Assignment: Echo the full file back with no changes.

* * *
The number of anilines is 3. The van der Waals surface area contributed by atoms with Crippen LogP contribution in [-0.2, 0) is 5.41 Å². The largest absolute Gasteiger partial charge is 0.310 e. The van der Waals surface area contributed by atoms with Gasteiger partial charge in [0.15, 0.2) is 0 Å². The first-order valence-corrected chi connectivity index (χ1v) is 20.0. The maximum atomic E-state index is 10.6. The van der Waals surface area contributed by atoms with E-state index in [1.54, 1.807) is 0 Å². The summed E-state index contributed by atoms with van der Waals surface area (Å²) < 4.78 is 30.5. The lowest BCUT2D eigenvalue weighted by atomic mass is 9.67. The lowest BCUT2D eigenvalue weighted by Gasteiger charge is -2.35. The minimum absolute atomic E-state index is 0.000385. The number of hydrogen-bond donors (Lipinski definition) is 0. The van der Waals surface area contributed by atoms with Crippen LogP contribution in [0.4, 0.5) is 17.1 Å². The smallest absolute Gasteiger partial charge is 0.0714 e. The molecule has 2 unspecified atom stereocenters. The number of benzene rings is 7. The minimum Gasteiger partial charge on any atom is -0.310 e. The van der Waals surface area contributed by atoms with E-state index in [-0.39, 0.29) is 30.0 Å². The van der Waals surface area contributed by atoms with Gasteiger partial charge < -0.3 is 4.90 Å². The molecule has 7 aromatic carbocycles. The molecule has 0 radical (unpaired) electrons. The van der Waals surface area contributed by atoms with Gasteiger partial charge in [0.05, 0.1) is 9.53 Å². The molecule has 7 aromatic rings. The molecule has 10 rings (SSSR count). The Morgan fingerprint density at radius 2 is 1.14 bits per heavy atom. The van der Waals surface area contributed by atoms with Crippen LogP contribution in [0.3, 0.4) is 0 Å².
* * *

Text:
The number of anilines is 3. The van der Waals surface area contributed by atoms with Crippen LogP contribution in [-0.2, 0) is 5.41 Å². The largest absolute Gasteiger partial charge is 0.310 e. The van der Waals surface area contributed by atoms with Gasteiger partial charge in [0.15, 0.2) is 0 Å². The first-order valence-corrected chi connectivity index (χ1v) is 20.0. The maximum atomic E-state index is 10.6. The van der Waals surface area contributed by atoms with E-state index in [1.54, 1.807) is 0 Å². The summed E-state index contributed by atoms with van der Waals surface area (Å²) < 4.78 is 30.5. The lowest BCUT2D eigenvalue weighted by atomic mass is 9.67. The lowest BCUT2D eigenvalue weighted by Gasteiger charge is -2.35. The minimum absolute atomic E-state index is 0.000385. The number of hydrogen-bond donors (Lipinski definition) is 0. The van der Waals surface area contributed by atoms with Crippen LogP contribution in [0.4, 0.5) is 17.1 Å². The smallest absolute Gasteiger partial charge is 0.0714 e. The molecule has 2 unspecified atom stereocenters. The number of benzene rings is 7. The minimum Gasteiger partial charge on any atom is -0.310 e. The van der Waals surface area contributed by atoms with E-state index in [-0.39, 0.29) is 30.0 Å². The van der Waals surface area contributed by atoms with Gasteiger partial charge < -0.3 is 4.90 Å². The molecule has 7 aromatic carbocycles. The molecule has 0 radical (unpaired) electrons. The van der Waals surface area contributed by atoms with Gasteiger partial charge in [0.05, 0.1) is 9.53 Å². The molecule has 7 aromatic rings. The molecule has 10 rings (SSSR count). The Morgan fingerprint density at radius 2 is 1.14 bits per heavy atom. The van der Waals surface area contributed by atoms with Crippen LogP contribution in [0.3, 0.4) is 0 Å².